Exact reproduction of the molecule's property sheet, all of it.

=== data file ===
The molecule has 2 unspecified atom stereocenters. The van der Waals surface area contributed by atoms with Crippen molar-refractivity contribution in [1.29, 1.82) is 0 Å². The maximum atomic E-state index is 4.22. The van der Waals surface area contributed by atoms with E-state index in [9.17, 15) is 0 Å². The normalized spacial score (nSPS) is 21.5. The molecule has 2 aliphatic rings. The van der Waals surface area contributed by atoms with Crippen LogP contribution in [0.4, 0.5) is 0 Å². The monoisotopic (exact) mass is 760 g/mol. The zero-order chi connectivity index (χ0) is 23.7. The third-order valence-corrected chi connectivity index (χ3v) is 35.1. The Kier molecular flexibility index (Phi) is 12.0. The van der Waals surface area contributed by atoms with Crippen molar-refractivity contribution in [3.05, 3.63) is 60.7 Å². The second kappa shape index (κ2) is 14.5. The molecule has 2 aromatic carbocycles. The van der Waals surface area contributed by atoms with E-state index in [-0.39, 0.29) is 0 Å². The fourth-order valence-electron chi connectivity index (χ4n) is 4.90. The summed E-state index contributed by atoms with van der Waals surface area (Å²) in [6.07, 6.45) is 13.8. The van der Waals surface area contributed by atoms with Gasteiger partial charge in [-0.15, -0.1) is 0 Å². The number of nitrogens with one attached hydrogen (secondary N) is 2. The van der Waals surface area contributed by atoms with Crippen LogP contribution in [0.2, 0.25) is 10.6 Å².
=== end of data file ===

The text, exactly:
The molecule has 2 unspecified atom stereocenters. The van der Waals surface area contributed by atoms with Crippen molar-refractivity contribution in [1.29, 1.82) is 0 Å². The maximum atomic E-state index is 4.22. The van der Waals surface area contributed by atoms with E-state index in [9.17, 15) is 0 Å². The normalized spacial score (nSPS) is 21.5. The molecule has 2 aliphatic rings. The van der Waals surface area contributed by atoms with Crippen LogP contribution in [0.4, 0.5) is 0 Å². The monoisotopic (exact) mass is 760 g/mol. The zero-order chi connectivity index (χ0) is 23.7. The third-order valence-corrected chi connectivity index (χ3v) is 35.1. The Kier molecular flexibility index (Phi) is 12.0. The van der Waals surface area contributed by atoms with Crippen molar-refractivity contribution in [3.05, 3.63) is 60.7 Å². The second kappa shape index (κ2) is 14.5. The molecule has 2 aromatic carbocycles. The van der Waals surface area contributed by atoms with E-state index in [-0.39, 0.29) is 0 Å². The fourth-order valence-electron chi connectivity index (χ4n) is 4.90. The summed E-state index contributed by atoms with van der Waals surface area (Å²) in [6.07, 6.45) is 13.8. The van der Waals surface area contributed by atoms with Gasteiger partial charge in [-0.15, -0.1) is 0 Å². The number of nitrogens with one attached hydrogen (secondary N) is 2. The van der Waals surface area contributed by atoms with Crippen LogP contribution in [0.2, 0.25) is 10.6 Å².